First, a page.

While enactment of tax reform during this election year appears unlikely, the Camp draft represents a major contribution to a tax reform debate that is likely in time to result in major changes to the federal tax system. Despite election year pressures, Chairman Camp said he intends to press for committee action on his proposal, and the new Chairman of the Senate Finance Committee, Ron Wyden (D-Oregon), who refers to the current tax system as a “rotten dysfunctional mess” has indicated that tax reform will be one of his top priorities as well. Wyden is the only Member of the Senate Finance Committee who has authored a comprehensive bipartisan tax reform proposal, the Wyden-Coats proposal from the last Congress.

We can expect a robust debate on many particular aspects of the Camp proposal, but perhaps its most important feature is how closely it aligns itself with major trends in the tax reform debate over the past several years both in the United States and among U.S. trading partners, notably the exchange of tax expenditures for lower rates, the adoption of some form of minimum tax on overseas income, the elimination of provisions favoring particular industries and high-wealth individuals, and simplification through the consolidation of duplicative provisions. In that respect, and regardless of its short term prospects, the Camp proposal is likely to accelerate the debate on fundamental tax reform.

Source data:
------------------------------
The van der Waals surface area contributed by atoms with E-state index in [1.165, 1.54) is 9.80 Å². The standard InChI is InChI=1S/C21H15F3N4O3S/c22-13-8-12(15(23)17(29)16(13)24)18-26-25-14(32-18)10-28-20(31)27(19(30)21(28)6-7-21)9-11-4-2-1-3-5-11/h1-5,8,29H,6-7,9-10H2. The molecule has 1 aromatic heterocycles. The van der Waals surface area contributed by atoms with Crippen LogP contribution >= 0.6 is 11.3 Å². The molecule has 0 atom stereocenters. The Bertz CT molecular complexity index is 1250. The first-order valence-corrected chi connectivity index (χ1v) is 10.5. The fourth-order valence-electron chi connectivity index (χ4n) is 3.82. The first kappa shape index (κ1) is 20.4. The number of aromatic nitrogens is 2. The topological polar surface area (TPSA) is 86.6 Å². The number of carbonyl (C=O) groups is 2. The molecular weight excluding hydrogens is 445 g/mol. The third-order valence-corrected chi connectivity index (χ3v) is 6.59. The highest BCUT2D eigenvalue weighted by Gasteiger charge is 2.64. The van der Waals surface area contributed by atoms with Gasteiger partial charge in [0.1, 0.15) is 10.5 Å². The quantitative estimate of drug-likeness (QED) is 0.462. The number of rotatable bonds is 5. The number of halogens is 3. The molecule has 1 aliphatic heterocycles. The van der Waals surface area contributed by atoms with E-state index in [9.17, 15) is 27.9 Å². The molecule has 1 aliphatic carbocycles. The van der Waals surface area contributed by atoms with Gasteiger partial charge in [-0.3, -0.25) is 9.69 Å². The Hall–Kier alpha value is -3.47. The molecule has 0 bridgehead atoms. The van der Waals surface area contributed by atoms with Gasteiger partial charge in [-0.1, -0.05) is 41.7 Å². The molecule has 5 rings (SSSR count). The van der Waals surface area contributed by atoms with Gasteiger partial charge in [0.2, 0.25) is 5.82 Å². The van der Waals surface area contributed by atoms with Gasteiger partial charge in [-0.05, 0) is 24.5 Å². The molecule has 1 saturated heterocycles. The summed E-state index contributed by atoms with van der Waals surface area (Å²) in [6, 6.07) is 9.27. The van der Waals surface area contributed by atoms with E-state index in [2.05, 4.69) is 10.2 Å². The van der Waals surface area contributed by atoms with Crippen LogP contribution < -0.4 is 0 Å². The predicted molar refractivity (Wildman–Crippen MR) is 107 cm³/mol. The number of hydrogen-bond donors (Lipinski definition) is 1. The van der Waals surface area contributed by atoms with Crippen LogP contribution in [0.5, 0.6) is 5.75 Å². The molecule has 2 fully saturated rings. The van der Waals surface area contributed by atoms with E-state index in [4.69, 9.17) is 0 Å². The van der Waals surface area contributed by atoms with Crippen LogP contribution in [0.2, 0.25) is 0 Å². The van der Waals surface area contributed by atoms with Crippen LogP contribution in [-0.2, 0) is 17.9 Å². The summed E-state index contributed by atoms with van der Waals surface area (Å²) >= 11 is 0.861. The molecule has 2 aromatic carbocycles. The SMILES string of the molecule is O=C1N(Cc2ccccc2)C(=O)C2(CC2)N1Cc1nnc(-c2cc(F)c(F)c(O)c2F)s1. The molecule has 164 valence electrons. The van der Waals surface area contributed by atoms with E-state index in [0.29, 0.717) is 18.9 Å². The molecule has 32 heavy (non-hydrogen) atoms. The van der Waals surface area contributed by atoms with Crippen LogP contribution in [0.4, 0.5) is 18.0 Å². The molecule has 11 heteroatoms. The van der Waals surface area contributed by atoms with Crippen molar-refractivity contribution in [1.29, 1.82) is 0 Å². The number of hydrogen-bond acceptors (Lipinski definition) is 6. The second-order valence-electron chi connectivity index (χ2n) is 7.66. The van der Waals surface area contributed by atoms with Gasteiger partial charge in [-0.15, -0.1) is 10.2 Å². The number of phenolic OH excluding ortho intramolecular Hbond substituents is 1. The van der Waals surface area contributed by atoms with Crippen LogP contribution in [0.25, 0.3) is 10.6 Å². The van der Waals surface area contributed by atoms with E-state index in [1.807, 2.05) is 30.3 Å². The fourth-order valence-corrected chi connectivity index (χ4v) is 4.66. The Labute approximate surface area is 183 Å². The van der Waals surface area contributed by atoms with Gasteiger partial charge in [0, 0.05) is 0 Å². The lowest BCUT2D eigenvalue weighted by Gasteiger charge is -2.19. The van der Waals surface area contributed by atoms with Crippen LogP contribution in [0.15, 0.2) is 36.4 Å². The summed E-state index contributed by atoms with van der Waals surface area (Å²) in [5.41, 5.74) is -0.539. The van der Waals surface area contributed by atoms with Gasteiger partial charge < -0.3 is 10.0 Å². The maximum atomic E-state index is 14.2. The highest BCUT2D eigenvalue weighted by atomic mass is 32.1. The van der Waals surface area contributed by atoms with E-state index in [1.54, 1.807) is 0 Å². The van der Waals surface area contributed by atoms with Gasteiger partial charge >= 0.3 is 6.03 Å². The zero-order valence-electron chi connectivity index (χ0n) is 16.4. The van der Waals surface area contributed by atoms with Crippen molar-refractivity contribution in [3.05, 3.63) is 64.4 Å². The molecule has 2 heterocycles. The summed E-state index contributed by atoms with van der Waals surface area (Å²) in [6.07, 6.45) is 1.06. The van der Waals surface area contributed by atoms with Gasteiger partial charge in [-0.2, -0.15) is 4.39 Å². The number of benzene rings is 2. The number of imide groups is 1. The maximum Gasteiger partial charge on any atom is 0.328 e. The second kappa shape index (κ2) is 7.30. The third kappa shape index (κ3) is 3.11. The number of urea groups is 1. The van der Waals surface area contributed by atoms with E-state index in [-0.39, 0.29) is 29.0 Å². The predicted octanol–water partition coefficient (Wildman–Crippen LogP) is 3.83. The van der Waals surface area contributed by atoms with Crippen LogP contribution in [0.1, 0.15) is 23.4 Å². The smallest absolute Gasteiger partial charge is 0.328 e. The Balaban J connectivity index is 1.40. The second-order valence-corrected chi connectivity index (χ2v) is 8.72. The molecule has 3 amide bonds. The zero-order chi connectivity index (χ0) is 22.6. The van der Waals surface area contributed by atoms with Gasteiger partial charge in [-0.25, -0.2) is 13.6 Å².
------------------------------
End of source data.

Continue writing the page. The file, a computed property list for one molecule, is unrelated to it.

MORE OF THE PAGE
A brief description of the major provisions of the Camp plan follows. In the near future, we will be providing a more in-depth analysis of the plan to assist those interested inmaking their voices heard in the process.


The plan reduces the present law tax brackets to two brackets of 10 and 25 percent, with a 10 percent surtax on single filers above $400,000 and joint filers above $450,000. The surtax would apply to a new definition of modified adjusted gross income that would include employer-provided health benefits, tax-exempt interest, deferred contribution retirement plans and other excluded income.

Other proposed changes would:

  • Repeal the deduction for state and local income and property taxes
  • Limit future home mortgage interest deduction to mortgages below $500,000 and repeal the deduction for future home equity loans
  • Repeal the deduction for medical expenses
  • Repeal the individual minimum tax
  • Tax long-term capital gains and dividends as ordinary income, with a 40 percent exclusion